Venezuelan opposition leader Leopoldo Lopez holds a national flag as he addresses thousands of supporters during a demonstration on Feb. 18 in Caracas, shortly before turning himself in to the police.Cristian Hernandez/Anadolu Agency/Getty
Before Leopoldo Lopez, the Harvard-educated economist who has vaulted to the forefront of Venezuela’s anti-government unrest, turned himself in to the police on Tuesday, he recorded a video egging on the largely middle-class, student-led protest movement that has poured into Venezuela’s public squares every day for the past few weeks, calling for the country's president, Nicolas Maduro, to resign.
"Today more than ever, our cause has to be the exit of this government,” said Lopez, seated beside his wife in the video that he instructed to be released upon his arrest. "The exit from this disaster, the exit of this group of people who have kidnapped the future of Venezuelans, is in your hands. Let's fight.”
Lopez, the leader of the opposition Popular Will party, faces charges of fomenting unrest after protests he called for turned violent last week. Four people were killed, including one government supporter, and dozens were injured. Whatever his fate, the movement Lopez helped spark to unseat Maduro seems to constitute the most significant threat to the socialist Chavista administration since a 2002 coup attempt briefly ousted then-President Hugo Chavez from power.
Maduro, the chosen successor of Chavez, assumed the presidency when Chavez died on March 5, 2013. A month later, Venezuelans elected Maduro by a narrow margin over moderate opposition leader Henrique Capriles. Almost immediately, Maduro came under fire for the country's foundering economy, its high crime rate and a crackdown on dissidence in the media.
"I've hardly been in office for 10 months, and for 10 months this opposition has been plotting to kill me, topple me," Maduro said after Lopez turned himself in. "For how long is the right wing going to hurt the nation?”
Despite presenting a broad list of complaints, the opposition is aware that unseating Maduro is probably unachievable in the short term. The president retains the support of at least half the population, analysts say, and as the violent crackdown on protesters shows, Venezuelan security forces remain loyal.
"The armed forces will always be on the side of justice and development of the fatherland," Defense Minister Carmen Melendez said. "Every act of violence takes us back to intolerance.”
Yet for the past few weeks, thousands of opposition protesters dressed in white have met with red-clad Chavistas — supporters of Chavez’ so-called Bolivarian revolution, a socialist project that sought to transform Venezuela and rectify endemic poverty — in the streets of the capital, Caracas. The opposition has rallied behind a slogan popularized by Lopez and fellow opposition leader Maria Corina Machado, “la salida” (the exit), in calling for Maduro to step down immediately.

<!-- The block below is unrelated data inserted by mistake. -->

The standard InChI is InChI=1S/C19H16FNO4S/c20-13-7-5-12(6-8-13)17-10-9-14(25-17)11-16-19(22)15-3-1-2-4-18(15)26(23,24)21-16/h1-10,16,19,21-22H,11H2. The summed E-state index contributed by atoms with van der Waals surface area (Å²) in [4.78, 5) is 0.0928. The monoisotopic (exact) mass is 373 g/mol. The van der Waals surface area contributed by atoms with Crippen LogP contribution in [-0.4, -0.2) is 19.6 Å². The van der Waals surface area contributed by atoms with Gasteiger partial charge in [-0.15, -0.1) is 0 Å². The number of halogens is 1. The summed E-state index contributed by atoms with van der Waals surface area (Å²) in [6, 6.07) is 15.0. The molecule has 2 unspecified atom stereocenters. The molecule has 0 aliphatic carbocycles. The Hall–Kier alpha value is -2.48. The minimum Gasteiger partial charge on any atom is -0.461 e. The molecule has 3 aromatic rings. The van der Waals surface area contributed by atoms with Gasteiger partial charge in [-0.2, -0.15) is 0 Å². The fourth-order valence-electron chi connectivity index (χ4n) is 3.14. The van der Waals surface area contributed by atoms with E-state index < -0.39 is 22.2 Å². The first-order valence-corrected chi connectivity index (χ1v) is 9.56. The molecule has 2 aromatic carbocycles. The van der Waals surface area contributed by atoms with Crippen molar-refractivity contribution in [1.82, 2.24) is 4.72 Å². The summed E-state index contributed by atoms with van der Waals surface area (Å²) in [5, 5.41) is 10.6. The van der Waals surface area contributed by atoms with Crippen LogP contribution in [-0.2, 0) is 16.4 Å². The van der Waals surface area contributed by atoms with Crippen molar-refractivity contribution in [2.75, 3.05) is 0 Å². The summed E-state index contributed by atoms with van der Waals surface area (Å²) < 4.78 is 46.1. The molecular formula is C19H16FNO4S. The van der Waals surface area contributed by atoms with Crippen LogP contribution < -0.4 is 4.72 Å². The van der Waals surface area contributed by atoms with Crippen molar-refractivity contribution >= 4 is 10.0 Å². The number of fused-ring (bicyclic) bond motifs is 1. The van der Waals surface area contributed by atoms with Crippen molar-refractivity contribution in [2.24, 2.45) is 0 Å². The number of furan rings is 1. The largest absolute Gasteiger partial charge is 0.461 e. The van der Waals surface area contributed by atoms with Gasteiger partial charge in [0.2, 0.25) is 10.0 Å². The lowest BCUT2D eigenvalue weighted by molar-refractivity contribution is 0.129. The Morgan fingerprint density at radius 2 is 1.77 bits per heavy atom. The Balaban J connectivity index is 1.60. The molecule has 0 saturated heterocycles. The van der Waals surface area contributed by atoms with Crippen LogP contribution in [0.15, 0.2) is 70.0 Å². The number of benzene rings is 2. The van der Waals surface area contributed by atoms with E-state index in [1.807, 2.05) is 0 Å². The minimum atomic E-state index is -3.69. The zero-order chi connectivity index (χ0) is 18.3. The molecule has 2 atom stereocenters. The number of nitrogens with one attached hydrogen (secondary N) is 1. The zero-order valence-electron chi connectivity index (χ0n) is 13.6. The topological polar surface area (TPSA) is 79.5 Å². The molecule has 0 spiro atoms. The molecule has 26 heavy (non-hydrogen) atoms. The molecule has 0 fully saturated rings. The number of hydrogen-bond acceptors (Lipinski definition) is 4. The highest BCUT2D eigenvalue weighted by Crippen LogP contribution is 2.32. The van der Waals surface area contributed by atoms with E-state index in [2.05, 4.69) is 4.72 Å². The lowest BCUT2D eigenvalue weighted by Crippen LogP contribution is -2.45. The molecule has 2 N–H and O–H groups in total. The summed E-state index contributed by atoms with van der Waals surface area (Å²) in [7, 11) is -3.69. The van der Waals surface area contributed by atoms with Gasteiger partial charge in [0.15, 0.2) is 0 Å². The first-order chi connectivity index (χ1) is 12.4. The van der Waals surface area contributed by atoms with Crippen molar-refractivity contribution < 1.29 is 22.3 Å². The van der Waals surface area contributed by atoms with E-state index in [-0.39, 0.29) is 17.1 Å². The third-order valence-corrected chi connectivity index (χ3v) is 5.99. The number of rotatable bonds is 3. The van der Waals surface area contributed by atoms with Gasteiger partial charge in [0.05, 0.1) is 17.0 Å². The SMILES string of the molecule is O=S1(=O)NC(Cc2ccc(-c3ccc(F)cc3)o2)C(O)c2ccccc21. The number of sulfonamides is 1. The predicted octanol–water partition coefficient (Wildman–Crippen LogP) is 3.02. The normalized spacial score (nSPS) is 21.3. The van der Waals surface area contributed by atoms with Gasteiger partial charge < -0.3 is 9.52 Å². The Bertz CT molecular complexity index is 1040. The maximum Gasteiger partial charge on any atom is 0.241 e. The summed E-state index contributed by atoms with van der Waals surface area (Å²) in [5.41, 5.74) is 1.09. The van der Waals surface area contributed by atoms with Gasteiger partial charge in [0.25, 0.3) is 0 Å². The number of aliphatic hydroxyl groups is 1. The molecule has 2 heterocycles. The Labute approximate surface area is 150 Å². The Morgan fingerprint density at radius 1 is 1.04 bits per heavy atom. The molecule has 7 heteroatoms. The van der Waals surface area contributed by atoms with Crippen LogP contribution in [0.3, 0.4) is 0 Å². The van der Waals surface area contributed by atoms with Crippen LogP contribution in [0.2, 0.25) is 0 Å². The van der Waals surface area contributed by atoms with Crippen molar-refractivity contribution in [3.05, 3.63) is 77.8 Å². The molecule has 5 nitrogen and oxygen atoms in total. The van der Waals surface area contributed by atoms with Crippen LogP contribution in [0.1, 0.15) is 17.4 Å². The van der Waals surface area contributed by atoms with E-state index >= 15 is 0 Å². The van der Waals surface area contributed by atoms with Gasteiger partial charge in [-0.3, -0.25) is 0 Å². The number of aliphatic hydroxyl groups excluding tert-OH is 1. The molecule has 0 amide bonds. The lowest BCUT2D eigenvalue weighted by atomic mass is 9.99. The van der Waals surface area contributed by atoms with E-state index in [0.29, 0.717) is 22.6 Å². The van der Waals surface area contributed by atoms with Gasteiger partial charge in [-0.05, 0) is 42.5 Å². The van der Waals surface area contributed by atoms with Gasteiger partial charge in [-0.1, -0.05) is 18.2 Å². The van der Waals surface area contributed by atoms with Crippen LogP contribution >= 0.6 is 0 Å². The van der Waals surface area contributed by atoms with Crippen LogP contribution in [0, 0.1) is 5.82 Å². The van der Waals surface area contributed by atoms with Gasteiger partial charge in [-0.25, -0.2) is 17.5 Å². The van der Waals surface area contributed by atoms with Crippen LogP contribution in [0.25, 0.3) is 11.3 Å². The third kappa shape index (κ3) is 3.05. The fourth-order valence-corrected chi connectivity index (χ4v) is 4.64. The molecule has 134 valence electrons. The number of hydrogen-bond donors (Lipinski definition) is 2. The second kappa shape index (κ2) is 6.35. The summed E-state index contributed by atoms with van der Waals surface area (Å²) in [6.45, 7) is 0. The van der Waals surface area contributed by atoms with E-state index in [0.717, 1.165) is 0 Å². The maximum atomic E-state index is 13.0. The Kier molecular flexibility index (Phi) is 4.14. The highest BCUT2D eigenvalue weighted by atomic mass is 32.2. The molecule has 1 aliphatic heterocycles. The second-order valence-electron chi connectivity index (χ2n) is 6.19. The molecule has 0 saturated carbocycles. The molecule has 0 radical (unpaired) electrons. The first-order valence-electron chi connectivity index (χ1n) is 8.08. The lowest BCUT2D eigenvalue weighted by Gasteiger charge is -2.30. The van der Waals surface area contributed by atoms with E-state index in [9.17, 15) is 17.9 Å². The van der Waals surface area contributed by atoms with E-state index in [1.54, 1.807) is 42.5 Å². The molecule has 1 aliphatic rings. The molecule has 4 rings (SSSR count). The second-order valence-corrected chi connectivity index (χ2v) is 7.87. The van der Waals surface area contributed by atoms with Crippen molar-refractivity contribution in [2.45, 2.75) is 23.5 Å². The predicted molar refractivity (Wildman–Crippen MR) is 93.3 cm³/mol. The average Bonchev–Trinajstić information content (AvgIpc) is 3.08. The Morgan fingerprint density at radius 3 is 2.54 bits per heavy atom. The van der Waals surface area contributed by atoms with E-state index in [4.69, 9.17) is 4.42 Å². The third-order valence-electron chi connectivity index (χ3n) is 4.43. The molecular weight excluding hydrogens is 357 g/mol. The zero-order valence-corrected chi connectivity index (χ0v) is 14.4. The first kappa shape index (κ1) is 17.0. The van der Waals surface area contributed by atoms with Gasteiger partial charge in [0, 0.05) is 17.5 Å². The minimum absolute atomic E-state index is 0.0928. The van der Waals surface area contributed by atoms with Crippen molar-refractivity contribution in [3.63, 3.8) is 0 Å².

“They've been energized in a way they haven't been energized in the past several years, and they have a leader now in Lopez,” said David Smilde, a senior fellow with the Washington Office on Latin America, who lives in Caracas. WOLA is a nongovernmental organization that works to promote social and economic justice.
As protests spread across the country, violence has followed — sporadically. The opposition accuses the government of a heavy-handed crackdown in the streets and in the media, which has been barred from covering the unrest.
“We have evidence that the police and security forces beat detainees and shot at unarmed protesters. While a few protesters committed acts of violence and vandalism, nothing they did justified this sort of brutal response,” Human Rights Watch’s Americas director Jose Miguel Vivanco told Al Jazeera. Dozens of activists have been arrested, and local rights groups have reported a range of police brutality, including against 11 student protesters in the city of Valencia who were stripped naked and beaten.
The situation in Venezuela’s restive cities is fluid, multifaceted and rather opaque. The opposition itself is split between the more radical wing under Lopez and Machado and a moderate one under Capriles, who has led the opposition for two years now and has called for an end to the current violence. On the other side, pro-government Chavista militias called “colectivos” — which Maduro has condemned — only add to the chaos by intimidating or attacking protesters with apparent impunity.